Heh.. this sounds like an AD for that game.. guess i just wanted to say that deep complex lore CAN be exposited in dialog easily if you make it a "what do you know" question, not everyone knows a lot of history but that farmer that for generations was harassed by magic creatures has interesting "lore" on them. The way Square Enix does lore is TERRIBLE, not to mention that Square Enix does not even understand how to do a game-world without literally making half the world static-1-reply-npc's
I totally agree that 'less is more' should always be the rule for lore. When a game does it right, it gives you hints of a big fascinating world. When a game does it wrong, it tries to tell you everything about that world until you're skipping pages of text to just get to the flipping gameplay. You want the players to be wanting more story, but the game should never quite be giving it to them. That keeps them moving along to find out what the next crumb of information is going to be.
An example of failing this would be Dragon Age Origins (don't know about the sequel, I've always heard it's so bad that I never bothered). They really REALLY want to tell you about their world. Constant journal entries popping up with all sorts of details about everything you come across in the world. Books you can find everywhere you go that go on for pages and pages of backstory and world history. It's way too much. The writing is good, mind you, and the world is interesting. And I'm the type of person that will usually read most of those things. But when you dump it on the player over and over like that, the player is likely to lose all interest.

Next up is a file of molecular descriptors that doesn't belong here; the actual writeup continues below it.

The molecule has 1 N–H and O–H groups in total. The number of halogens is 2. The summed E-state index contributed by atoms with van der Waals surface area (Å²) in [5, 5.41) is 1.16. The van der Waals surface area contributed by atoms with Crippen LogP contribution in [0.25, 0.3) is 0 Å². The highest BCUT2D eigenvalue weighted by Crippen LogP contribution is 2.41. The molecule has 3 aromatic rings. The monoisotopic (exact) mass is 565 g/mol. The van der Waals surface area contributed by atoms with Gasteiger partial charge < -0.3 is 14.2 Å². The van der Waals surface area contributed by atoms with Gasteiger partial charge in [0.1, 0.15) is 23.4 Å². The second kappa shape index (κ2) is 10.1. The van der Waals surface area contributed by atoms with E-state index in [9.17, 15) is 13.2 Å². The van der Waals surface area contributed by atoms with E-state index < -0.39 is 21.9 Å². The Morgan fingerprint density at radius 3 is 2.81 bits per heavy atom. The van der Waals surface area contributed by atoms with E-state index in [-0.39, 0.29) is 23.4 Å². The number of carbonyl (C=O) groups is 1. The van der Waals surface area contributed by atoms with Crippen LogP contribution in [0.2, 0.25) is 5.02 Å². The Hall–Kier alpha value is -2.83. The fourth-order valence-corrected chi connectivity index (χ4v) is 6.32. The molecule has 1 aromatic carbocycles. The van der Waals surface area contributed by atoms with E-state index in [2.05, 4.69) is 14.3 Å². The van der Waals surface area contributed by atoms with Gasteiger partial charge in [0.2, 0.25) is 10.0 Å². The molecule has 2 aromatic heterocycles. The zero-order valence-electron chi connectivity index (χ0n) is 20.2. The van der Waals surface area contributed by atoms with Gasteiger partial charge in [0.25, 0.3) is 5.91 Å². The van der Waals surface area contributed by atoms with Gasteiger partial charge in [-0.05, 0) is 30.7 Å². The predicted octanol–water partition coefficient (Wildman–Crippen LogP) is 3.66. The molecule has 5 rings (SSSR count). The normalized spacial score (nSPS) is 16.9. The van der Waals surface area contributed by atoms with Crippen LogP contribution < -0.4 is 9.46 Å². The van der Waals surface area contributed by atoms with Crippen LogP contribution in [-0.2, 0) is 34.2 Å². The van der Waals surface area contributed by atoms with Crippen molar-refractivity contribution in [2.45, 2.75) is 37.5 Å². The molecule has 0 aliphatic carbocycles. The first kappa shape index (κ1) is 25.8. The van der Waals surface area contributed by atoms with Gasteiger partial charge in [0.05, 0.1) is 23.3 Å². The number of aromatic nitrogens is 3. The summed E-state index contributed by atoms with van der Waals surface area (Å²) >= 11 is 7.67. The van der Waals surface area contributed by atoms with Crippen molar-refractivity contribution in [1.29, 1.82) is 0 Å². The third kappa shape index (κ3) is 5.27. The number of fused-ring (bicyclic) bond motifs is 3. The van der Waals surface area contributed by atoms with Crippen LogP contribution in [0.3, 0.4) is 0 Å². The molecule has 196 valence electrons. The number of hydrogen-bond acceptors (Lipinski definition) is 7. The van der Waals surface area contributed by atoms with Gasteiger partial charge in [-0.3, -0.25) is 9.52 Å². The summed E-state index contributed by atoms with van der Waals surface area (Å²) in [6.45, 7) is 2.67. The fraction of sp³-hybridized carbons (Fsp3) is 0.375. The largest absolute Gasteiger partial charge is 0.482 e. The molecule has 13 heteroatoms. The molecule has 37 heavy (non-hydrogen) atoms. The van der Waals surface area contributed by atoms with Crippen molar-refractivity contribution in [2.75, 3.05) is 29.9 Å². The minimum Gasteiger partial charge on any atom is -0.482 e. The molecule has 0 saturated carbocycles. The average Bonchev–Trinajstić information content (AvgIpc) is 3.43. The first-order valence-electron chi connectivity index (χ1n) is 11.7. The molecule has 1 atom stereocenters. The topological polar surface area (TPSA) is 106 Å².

An example of this done well is a few years old game that I just became familiar with recently, Immortal Defense. Some people probably know it. It's a tower defense game, but the back story is that you are a person whose 'ghost' was taken out of his body and put into a different dimension of space where you can attack ships that are moving through hyperspace before they get to their destination, thus defending your world from the incoming attack before it gets there. (and allowing for creeps to move along a line that you can build your towers next to, thus perfectly fitting the standard tower defense formula) The game presents story in the form of characters talking to you briefly before each mission, either others that inhabit the same dimension as you, or messages from people left back home. These are usually brief, a few sentences or a paragraph at most. And every level's story leaves you wanting more, so you keep playing to find out what new facet of the story is going to be revealed next. I know they must have done something right because I am not overly fond of tower defense games, and yet on the first day I got this game I played it for 6 hours straight. I just had to see what bit of the story was going to be revealed next.
But then, I'm not entirely sure how to implement that sort of story progression in an open procedural sandboxy game. I leave that up to the experts.